The sport's governing body have announced new rules for athletics that could impact the South African
Double Olympic 800 metres champion Caster Semenya will have to take medication to lower her testosterone levels or move up to longer distances as a result of new rules announced on Thursday.
The International Association of Athletics Federations (IAAF) has introduced new eligibility regulations for female classification for athletes with Differences of Sexual Development (DSD) for events from 400m to the mile.
The regulations require any athlete who has DSD to be recognised “at law as either female or intersex” and to reduce their blood testosterone level below five nmol/L (nanomoles per litre) for a continuous period of at least six months.
This level must be maintained for as long as the athlete wishes to remain eligible for competition.
The regulations, approved by the IAAF council in March, will come into effect from November 1 and replace the previous regulations governing eligibility of females with hyperandrogenism to compete in women’s competition.
Female athletes who do not wish to lower their testosterone levels will still be eligible to compete in non-international competitions, or in the male classification.
IAAF president Sebastian Coe said: “As the International Federation for our sport we have a responsibility to ensure a level playing field for athletes. Like many other sports we choose to have two classifications for our competition – men’s events and women’s events.
“This means we need to be clear about the competition criteria for these two categories. Our evidence and data show that testosterone, either naturally produced or artificially inserted into the body, provides significant performance advantages in female athletes.
“The revised rules are not about cheating, no athlete with a DSD has cheated, they are about levelling the playing field to ensure fair and meaningful competition in the sport of athletics where success is determined by talent, dedication and hard work rather than other contributing factors.”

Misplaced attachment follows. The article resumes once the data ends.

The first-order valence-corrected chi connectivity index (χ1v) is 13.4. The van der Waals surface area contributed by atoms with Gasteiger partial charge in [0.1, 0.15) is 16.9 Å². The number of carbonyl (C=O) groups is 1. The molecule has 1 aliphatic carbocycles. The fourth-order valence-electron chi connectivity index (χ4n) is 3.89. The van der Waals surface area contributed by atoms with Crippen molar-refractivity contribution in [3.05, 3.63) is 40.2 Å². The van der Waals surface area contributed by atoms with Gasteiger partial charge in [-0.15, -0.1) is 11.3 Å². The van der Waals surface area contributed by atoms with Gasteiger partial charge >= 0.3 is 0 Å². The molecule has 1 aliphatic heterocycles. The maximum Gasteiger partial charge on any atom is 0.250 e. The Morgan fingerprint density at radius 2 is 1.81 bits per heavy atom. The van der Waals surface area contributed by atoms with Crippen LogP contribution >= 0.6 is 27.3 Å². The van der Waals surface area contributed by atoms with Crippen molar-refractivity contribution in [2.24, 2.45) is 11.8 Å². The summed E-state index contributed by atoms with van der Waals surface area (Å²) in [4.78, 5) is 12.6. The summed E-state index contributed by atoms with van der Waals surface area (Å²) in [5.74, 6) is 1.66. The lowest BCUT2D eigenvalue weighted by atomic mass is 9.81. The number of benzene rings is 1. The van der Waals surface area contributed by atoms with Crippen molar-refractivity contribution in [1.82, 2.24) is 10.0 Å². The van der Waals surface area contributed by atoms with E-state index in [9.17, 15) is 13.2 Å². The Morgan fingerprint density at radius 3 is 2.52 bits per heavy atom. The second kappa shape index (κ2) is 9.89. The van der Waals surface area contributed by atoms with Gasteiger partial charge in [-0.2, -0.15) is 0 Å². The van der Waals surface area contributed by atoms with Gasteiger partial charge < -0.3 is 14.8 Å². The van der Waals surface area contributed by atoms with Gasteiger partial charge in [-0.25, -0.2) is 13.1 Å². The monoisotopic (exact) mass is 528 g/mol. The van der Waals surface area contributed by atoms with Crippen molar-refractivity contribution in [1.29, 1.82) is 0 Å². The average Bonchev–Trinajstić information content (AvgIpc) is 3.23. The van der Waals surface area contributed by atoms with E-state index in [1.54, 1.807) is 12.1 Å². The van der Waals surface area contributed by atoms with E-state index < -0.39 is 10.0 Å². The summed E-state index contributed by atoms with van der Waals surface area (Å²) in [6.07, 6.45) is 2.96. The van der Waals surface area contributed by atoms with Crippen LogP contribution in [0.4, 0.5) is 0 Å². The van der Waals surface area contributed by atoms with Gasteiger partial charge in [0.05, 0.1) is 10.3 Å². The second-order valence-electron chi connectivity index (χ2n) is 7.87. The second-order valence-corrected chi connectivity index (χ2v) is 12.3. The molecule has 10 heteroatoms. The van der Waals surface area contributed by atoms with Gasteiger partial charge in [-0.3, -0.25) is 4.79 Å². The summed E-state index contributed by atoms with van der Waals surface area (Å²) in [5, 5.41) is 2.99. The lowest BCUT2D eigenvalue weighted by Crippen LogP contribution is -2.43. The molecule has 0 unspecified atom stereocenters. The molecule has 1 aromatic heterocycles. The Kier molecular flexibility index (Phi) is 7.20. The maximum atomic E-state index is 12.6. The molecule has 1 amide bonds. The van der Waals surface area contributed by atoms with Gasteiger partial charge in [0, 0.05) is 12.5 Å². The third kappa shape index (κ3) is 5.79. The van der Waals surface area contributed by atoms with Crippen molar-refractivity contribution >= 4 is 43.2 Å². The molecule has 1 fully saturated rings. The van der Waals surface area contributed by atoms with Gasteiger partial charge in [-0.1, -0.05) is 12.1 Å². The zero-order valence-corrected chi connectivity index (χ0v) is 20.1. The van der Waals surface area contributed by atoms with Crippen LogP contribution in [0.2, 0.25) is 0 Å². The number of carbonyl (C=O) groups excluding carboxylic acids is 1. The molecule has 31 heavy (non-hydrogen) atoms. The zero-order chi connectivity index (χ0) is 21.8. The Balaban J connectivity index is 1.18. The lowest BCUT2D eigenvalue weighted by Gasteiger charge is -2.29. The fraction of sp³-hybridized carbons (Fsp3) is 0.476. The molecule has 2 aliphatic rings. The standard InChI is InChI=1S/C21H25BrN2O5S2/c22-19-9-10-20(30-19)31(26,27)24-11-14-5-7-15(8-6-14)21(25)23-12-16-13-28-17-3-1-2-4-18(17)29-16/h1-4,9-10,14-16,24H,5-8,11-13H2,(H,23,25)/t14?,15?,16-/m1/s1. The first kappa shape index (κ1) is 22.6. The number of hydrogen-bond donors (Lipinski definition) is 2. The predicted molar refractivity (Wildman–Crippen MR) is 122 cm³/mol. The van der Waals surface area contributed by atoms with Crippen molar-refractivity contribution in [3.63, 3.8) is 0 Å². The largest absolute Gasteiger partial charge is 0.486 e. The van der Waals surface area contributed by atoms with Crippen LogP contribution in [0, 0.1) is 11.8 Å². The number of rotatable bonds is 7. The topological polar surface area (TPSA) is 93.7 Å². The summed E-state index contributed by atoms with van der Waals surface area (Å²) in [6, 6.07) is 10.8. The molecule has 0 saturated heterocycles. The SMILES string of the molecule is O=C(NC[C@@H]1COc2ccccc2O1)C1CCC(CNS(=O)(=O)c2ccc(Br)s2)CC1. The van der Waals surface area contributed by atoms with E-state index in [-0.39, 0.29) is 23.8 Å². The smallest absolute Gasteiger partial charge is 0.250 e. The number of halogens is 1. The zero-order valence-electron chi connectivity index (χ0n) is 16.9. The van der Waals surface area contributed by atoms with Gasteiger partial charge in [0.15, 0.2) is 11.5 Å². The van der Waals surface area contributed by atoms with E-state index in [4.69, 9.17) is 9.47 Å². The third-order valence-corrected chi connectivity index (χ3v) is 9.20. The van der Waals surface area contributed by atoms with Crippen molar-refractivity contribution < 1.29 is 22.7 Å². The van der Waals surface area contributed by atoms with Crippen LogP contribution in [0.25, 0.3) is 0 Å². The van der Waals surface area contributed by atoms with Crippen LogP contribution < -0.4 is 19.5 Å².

Sections of the report were published in the media in the UK and South Africa on Wednesday and shortly before its official release on Thursday, Semenya posted on Twitter: “I am 97% sure you don’t like me, but I’m 100% sure I don’t care.”
Although Semenya did not specifically link the post to the new regulations, it quickly received replies in support of the 27-year-old South African, who has been in the spotlight ever since it emerged she was subjected to a gender verification test at the 2009 World Championships, where she won the first of her three world titles over 800m, aged just 18.
The IAAF introduced a testosterone limit in 2011, with the International Olympic Committee following suit soon after, and Semenya was beaten by Mariya Savinova at that year’s world championships and the 2012 Olympics in London, although she was later upgraded to gold medals when the Russian was caught doping.
While Semenya has never confirmed it, it is widely rumoured within the sport that she took daily pills to suppress her testosterone and stay under the IAAF limit.
That changed, however, in 2015 when the Court of Arbitration for Sport suspended the IAAF’s rules on hyperandrogenism for two years following a legal challenge by Indian sprinter Dutee Chand.
A 2017 ruling saw that suspension extended by a further six months, during which time Semenya claimed another Olympic title in Rio and a third world title in London last summer.
Earlier this month, she claimed an 800/1500 double at the Commonwealth Games in Australia but afterwards hinted that she may change events.
Semenya said: “If we still have speed in the 800m then we will still continue with the 800m. If not, then we will go further, because obviously there is 5,000m and 10,000m. When I do my long runs I feel like I can feed into distance running.”
According to Dr Stephane Bermon from the IAAF medical and science department, the treatment to reduce testosterone levels is a hormone supplement similar to the contraceptive pill.
“No athlete will be forced to undergo surgery,” Dr Bermon added. “It is the athlete’s responsibility, in close consultation with her medical team, to decide on her treatment.”